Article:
Finished: Jan. 8, 2012
First Published: Sep. 13, 2011
Publisher: Dark Horse Books
Genre: graphic novel, true crime, non-fiction, serial killer
They got us surrounded.
Acquired: Received an egalley from Dark Horse through NetGalley.
Reason for Reading: I love true crime depicted in the graphic format.
Publisher's Summary: "Throughout the 1980s, the highest priority of Seattle-area police was the apprehension of the Green River Killer, the man responsible for the murders of dozens of women. In 1990, with the body count numbering at least forty-eight, the case was put in the hands of a single detective, Tom Jensen. After twenty years, when the killer was finally captured with the help of DNA technology, Jensen spent 180 days interviewing Gary Leon Ridgway in an effort to learn his most closely held secrets--an epic confrontation with evil that proved as disturbing and surreal as can be imagined.
Written by Jensen's own son, acclaimed entertainment writer Jeff Jensen, Green River Killer: A True Detective Story presents the ultimate insider's account of America's most prolific serial killer."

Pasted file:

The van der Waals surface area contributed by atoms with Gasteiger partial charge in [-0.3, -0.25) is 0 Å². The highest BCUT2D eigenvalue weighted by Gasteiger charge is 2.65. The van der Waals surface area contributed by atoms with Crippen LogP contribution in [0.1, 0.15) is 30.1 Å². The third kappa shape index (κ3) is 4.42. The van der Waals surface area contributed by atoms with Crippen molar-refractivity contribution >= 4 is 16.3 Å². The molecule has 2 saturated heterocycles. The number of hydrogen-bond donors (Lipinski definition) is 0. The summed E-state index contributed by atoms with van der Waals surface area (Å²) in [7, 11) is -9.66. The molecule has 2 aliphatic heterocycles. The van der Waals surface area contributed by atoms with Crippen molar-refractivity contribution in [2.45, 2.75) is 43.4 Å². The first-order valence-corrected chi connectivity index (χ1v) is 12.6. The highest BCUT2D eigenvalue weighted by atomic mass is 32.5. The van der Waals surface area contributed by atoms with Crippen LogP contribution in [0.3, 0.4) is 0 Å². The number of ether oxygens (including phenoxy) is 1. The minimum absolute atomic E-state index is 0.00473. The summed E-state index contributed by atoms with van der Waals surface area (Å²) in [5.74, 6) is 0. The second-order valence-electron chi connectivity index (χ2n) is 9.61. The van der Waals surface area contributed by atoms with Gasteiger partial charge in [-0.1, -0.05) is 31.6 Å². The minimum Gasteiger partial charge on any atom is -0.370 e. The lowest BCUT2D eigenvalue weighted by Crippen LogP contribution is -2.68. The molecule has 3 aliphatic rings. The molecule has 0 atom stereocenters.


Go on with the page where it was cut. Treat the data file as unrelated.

An outstanding insider's look into the Green River Killer case which took twenty years to solve and while detectives and officers came and went that participated on the case, one man was there from the beginning to the end, Detective Tom Jensen. This book is written by that detective's son who gives a unique perspective on the case. The book concentrates mainly on how once Gary Ridgway was apprehended, how the current detectives and Tom Jensen, now retired, and working as a civilian analyst for the police got Ridgway to confess to the murders and prove beyond a doubt that he had information only the killer could know. The book starts with the time of arrest and then goes back and forth to times in the past when Jensen was working the case and times when Ridgway was on his killing spree. Thus we get perspectives from both the law enforcement and the serial killer himself.
I found the book flowed nicely, the date was always given so the reader knew whether it was past or present and both Ridgway and Jensen's character's appeared remarkable different from past and present as well. Done in stark black and white ink, the artwork is a perfect match for this type of story and Case has captured the unremarkableness of the "ordinary guy" many serial killers appear to be to others. A fantastic read, a great introduction to the case, and a great new media through which to experience the case for those familiar with it. Recommended!